Sen. Joe Manchin and Deion Sanders talk health care, Koch brothers
Drew Angerer/Getty Images(WASHINGTON) — If Republican health care talks collapse, the moderates are ready to move in.
“I would like to say there will be a centrist movement,” said Sen. Joe Manchin, D-W.Va., “which is really where things used to get done.”
But Manchin has been left waiting by the phone when it comes to health care. In an interview for ABC News’ Powerhouse Politics podcast, Manchin told ABC Political Director Rick Klein and Chief White House Correspondent Jon Karl that even as “probably the most centrist Democrat we have here in the Senate,” neither the White House nor Senate Majority Leader Mitch McConnell has reached out to him to work on the issue.
Manchin said he has talked to Republican Sens. Susan Collins, Bill Cassidy and Shelley Moore Capito about ways to work together.
When Manchin spoke with President Trump before the House vote on health care, he said he advised the president to work towards repairing the Affordable Care Act, rather than completely repealing it.
“I said, ‘I’d be happy to help you with health care.’ I said, ‘Mr. President, how I can help is to give you the recommendation not to repeal, and let’s start basically fixing what we know needs to be repaired,’ ” Manchin said.
Manchin does not support the Republican bill now awaiting vote in the Senate. “You can’t start talking about meaningful change when you start out with $600 billion of cuts,” he said.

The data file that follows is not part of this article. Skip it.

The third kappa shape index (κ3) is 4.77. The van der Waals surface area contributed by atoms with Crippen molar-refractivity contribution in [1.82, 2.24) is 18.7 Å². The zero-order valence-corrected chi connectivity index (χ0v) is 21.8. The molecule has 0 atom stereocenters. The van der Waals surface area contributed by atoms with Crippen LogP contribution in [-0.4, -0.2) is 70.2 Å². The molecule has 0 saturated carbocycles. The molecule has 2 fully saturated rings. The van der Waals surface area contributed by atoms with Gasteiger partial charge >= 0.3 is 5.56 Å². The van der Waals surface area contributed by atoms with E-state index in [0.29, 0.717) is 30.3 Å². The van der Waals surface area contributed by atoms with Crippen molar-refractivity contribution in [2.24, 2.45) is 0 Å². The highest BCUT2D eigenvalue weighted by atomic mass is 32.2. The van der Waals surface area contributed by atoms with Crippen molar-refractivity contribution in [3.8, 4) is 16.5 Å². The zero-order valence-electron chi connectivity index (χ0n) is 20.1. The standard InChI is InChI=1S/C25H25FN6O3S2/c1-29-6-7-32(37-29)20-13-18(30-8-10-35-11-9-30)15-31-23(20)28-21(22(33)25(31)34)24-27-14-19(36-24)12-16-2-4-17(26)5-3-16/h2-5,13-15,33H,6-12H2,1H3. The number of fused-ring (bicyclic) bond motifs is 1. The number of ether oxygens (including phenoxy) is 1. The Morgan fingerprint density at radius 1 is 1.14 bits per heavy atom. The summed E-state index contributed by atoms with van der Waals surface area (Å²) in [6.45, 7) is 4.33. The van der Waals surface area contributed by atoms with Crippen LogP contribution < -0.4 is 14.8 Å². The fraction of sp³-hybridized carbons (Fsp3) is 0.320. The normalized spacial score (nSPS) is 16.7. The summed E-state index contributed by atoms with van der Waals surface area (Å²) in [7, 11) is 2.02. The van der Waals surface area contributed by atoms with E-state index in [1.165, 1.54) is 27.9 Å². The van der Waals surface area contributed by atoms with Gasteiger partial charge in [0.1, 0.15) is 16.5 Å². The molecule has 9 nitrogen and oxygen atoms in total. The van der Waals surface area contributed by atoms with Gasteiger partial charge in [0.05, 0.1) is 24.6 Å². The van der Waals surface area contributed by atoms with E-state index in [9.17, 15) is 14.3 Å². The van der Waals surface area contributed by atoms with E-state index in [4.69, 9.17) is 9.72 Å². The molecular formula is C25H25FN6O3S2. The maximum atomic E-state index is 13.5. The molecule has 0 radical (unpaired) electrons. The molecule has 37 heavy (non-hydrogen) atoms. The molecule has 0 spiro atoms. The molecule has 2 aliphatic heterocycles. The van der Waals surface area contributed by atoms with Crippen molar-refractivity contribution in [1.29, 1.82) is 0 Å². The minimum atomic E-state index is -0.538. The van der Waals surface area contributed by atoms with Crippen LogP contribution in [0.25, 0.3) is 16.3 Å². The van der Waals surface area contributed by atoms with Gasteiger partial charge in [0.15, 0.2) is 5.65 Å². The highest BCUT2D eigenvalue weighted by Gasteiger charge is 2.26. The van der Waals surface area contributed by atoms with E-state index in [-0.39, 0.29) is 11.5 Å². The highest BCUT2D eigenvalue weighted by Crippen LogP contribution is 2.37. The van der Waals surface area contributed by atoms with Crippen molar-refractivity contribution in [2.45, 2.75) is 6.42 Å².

Manchin went on to say that the bill “is a big, deep cut to Medicaid, no matter what they say.” In West Virginia — Manchin’s home state — he said there is not a health care provider “that is not scared out of their bejesus right now of what’s going to happen and how they’re going to provide services,” specifically those related to opioid addiction and mental illness.
Manchin is also a member of the Senate Select Committee on Intelligence and familiar with the Russia investigation.
When asked if he had seen any evidence pointing to collusion between the Russians and the Trump campaign, Manchin said he had not seen evidence tying them “directly to the president.” As for the Trump campaign: “That’s a big question mark right now.”
“It’s not a witch hunt. I will not partake in a witch hunt. I’ve seen a witch hunt. Benghazi was a witch hunt,” he said.
As for Trump’s tweet Thursday morning targeting “Morning Joe” host Mika Brzezinski, Manchin said, “I wasn’t raised that way. … West Virginians, we still have some civility.
“You can’t excuse it,” he said.
Klein also spoke with former NFL and MLB player Deion Sanders about his philanthropic partnership with the Koch brothers to fight poverty in Dallas.
Sanders said conservative billionaire Charles Koch is a “very, very intelligent man” whose vision is “unparalleled.”
“I think they want to really help this country in all facets, and that’s not a game. That’s real,” he said of the Koch organization.
Sanders followed up by admitting that he understands he will be associated with a political cause: “I think both of us have been shot at, but we have bulletproof vests and don’t care.”
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